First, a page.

New York’s deliveristas also may start receiving a minimum hourly wage of $17.87 on January 1, according to The City, with an increase to $23.82 by April 1, 2025. According to a city study, New York’s deliveristas are currently paid by the number of deliveries they make, and their take home pay averages a little over $11 an hour, with tips. Details of the proposed new minimum wage will be debated December 16 at a virtual public hearing. The minimum wage is part of a 2021 New York City Council law that aims to strengthen the deliveristas’ labor rights, though some delivery workers are calling for an additional $5 an hour. And the proposed minimum wage faces potential legal challenges by the delivery apps, which already sued the city last year regarding a cap on restaurant fees.
Apps such as DoorDash currently set a base payment for each delivery, depending on the time needed and distance traveled to make the delivery. Deliveristas are notified in advance how much a customer is tipping, and that amount is passed on in full to them. Although some customers might leave no tip, Armando said he will still take a no-tip order so that he earns points to qualify as a Top Dasher at the end of the month. When an app accepts an order, it sends a notice to a deliverista in the vicinity of that order, but DoorDash gives priority to those with Top Dasher status. Grubhub has a similar rewards program called “Premier Driver.”
David, one of the brothers from Hidalgo, says that moving from the pay-per-delivery system to a minimum wage for deliveristas would give him a more reliable income and reduce the pressure to speed through city streets – which leads to pedestrian and driver complaints – in order to make more deliveries. “Now, if you don’t take a delivery, you’re not going to earn money,” he said. “Everyone would have a fixed salary,” said David. “Everyone has to pay rent, everyone has to eat and everyone has a family. We need money.”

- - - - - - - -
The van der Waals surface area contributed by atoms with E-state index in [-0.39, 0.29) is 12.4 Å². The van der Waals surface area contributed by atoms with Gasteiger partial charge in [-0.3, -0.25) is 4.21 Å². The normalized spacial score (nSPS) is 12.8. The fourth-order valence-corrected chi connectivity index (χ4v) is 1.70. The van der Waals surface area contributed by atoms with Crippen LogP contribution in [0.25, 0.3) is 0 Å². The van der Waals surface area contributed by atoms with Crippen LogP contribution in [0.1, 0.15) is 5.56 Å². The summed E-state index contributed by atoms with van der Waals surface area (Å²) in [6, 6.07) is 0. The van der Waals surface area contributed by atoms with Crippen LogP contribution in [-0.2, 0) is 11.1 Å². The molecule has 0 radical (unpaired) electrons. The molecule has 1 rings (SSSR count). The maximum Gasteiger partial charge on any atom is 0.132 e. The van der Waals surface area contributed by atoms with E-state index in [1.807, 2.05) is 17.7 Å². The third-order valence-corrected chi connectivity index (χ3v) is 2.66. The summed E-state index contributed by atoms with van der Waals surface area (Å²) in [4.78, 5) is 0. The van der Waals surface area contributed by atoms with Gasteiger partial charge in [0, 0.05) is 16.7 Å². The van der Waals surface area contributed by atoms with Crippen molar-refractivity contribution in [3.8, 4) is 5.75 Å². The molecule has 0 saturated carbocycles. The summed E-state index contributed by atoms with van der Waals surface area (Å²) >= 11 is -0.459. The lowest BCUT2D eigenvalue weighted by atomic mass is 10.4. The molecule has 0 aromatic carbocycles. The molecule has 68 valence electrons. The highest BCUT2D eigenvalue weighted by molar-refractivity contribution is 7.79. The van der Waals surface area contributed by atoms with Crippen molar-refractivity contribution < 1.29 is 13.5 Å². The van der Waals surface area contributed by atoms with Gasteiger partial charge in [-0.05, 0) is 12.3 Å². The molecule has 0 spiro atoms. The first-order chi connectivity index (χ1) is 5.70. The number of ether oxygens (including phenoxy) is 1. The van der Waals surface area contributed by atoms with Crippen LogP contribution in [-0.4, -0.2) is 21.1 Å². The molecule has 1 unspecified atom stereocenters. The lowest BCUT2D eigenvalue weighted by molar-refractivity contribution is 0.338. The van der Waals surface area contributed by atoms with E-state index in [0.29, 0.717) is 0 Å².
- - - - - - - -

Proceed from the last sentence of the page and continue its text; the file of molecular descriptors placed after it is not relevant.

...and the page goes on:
David used to work in restaurants, first as a dishwasher and then as a cook, as well as making deliveries. When COVID hit, he said, he jumped on his bike full-time. “Jobs were shut down, there was only work in delivery.”
Armando says moving to a minimum hourly wage will also increase safety for the deliveristas, by reducing the pressure to speed up and run through red lights in order to make more money. “It will improve my life because we are not going to be in a hurry rushing to deliver an order,” he said.
Spending more than eight hours a day passing furiously honking cars and zigzagging on pedestrian walkways exposes deliveristas and others on the street to accidents. Alberto, 27, one of the deliveristas who shelters between orders at the dining shed outside Oaxaca Taquería, has suffered two work-related accidents since he came here from Mexico City in 2021.
Alberto had hoped to work in construction but instead started delivering food for Uber Eats and then Grubhub several months ago in order to save money for Occupational Safety and Health Administration (OSHA) training, which New York requires for construction jobs. “Of the apps, [I like] that I manage my own time, my schedule and that I can take the day off whenever I want, I have no one to pressure me,” Alberto said in an interview in Spanish. “You are your own master, your own boss, you know if you work or not.”
Despite the flexibility, Alberto said he works very long days, waking up around 5 a.m. in Brooklyn then biking for an hour to the Upper West Side, where he prefers making deliveries because the customers are friendly. “People here have treated me very well,” he said. “They help you, they are very kind.”
Traffic is also less menacing than in other parts of the city, said Alberto. As he was riding through Times Square one day, someone opened a car door in his path and he crashed into it. Though injured, he said he left quickly, unsure of his English skills and fearful of police because of his undocumented status. “I left with a heavy blow in my chest,” he said. Delivery apps generally don’t offer health insurance, and Alberto had to cover the expenses of a doctor’s appointment. He said he went to a private practitioner in Queens he knew through other deliveristas and ended up paying $50, including the cost of medicine. A few weeks ago, he was in another accident, falling on concrete after hitting a car that ran through a red light although, this time, his injuries —a knee scratch— didn’t require medical attention.